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Home / Opinion / At home behind bars: Editorial on Uttarakhand offering prison experience to travellers

At home behind bars: Editorial on Uttarakhand offering prison experience to travellers

Haldwani authorities are ‘preparing’ some unused space on premises for accommodation, which might prompt questions about the genuineness of the experience the tourists would be paying for
Representational file image
Representational file image

The Editorial Board   |   Published 09.10.22, 03:25 AM

Only the old-fashioned believe that all tourism is adventure. Nowadays types of tourism are finely distinguished; adventure tourism is not the same as medical tourism — the latter would be terrifying if it became adventurous. The traditional tourism of gazing open-mouthed at the Taj Mahal or the Egyptian pyramids persists too, side by side with what could be called experience tourism. The last entails living in tents in the desert for a couple of days to feel like nomads — without having to answer calls of nature in wide-open spaces — or huddling inside an igloo without the smell of unfamiliar oils and blubber. Now Haldwani prison in Uttarakhand is reportedly offering the prison experience to tourists for Rs 500 a night, complete with prison uniform and prison food. The prison toilet facilities, too? That would be impressive, both for the hosts and the tourists. Apparently, the Haldwani authorities are ‘preparing’ some unused space on the premises for tourist accommodation, which might prompt questions about the genuineness of the experience the tourists would be paying for. And some curiosity about prison food — would inmates be getting a treat on the days tourists occupy their special quarters?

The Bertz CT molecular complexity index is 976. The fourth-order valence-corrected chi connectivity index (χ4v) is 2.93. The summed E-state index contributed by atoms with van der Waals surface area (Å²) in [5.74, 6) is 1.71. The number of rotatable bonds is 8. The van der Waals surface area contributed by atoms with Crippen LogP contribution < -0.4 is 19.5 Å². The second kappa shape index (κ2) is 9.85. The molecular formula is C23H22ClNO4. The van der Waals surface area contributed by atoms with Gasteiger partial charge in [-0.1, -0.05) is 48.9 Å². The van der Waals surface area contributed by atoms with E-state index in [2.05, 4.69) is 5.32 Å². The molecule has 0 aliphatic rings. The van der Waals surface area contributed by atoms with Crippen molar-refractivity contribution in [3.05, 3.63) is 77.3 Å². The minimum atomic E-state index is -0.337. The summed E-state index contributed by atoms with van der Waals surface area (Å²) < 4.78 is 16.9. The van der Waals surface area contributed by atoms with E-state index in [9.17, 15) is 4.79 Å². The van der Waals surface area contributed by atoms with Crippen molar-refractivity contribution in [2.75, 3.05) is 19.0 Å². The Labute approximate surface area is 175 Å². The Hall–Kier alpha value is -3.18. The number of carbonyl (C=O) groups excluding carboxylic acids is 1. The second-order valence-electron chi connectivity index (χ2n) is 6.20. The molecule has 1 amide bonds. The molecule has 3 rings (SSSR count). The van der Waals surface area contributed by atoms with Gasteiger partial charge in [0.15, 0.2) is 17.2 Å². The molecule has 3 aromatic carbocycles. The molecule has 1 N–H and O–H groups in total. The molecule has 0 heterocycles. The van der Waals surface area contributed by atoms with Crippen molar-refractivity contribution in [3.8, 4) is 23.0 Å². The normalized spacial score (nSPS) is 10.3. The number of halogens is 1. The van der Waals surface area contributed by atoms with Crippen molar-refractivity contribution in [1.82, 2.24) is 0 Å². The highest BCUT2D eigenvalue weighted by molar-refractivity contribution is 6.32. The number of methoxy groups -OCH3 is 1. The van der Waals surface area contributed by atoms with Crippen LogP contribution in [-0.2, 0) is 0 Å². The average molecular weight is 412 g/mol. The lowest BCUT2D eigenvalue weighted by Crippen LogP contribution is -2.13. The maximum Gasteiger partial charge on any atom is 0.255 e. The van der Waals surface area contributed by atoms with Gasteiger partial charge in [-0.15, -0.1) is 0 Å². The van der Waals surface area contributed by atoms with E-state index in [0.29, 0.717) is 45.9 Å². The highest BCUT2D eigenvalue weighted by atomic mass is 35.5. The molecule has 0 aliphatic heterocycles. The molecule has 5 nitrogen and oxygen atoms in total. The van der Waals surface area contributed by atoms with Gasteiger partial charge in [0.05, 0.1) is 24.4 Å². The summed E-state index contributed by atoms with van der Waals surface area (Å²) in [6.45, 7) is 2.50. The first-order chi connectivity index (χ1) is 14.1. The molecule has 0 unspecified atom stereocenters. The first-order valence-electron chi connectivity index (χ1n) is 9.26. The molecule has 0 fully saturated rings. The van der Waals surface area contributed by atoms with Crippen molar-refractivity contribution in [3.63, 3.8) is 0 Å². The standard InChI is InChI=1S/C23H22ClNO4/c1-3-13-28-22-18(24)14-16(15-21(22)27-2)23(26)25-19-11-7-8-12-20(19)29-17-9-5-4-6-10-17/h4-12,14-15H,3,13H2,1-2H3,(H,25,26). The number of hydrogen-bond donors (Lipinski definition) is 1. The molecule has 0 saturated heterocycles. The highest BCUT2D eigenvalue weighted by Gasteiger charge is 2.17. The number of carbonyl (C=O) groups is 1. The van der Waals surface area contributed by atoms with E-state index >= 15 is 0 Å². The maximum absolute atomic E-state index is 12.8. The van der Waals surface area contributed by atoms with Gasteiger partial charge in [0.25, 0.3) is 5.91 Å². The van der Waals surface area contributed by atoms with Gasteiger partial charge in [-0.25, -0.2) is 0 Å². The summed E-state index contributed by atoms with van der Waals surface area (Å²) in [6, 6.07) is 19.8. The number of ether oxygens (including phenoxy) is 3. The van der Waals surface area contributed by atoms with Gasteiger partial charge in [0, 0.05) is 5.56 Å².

But there is a bigger question. Is there any need to pay? All that is needed is a dissenting tweet or a critical opinion or a protest slogan directed against the Narendra Modi government and there would be no reason to doubt the genuineness of the experience. The prison is where a remarkably large number of Indians are housed nowadays, the hallowed portals of which they are not expected to leave very soon. But the idea of tourism probably came from or was allied to another practice by virtue of which high-ups asked ‘recommended persons’ to stay behind bars for a day or two. Astrology often found that such persons might have to go to prison sometime — the stars would be to blame — so it was better to cut through the ‘bandhan yog’ by pre-empting the incarceration. Apparently, a day or two in prison would negate the possibility of twenty years or a lifetime of imprisonment in future, no matter what the ‘recommended’ person did later. Or rather, what the stars did to him.

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This raises a philosophical, or maybe an astrological, question. Will earthly justice fail in the face of an astrological solution that has already unknotted the tangles of karma to come? To go a step further, does this karma-to-be only afflict those fit to be recommended by high ‘officials’? Since the number of sitting legislators with criminal cases hanging over them keeps increasing with every new term of government — the Bharatiya Janata Party has the highest percentage of them in the present Lok Sabha — this is a use of astrology which the ancients were unlikely to have heard of. Prison homestay for tourism or astrology has much to recommend it.  



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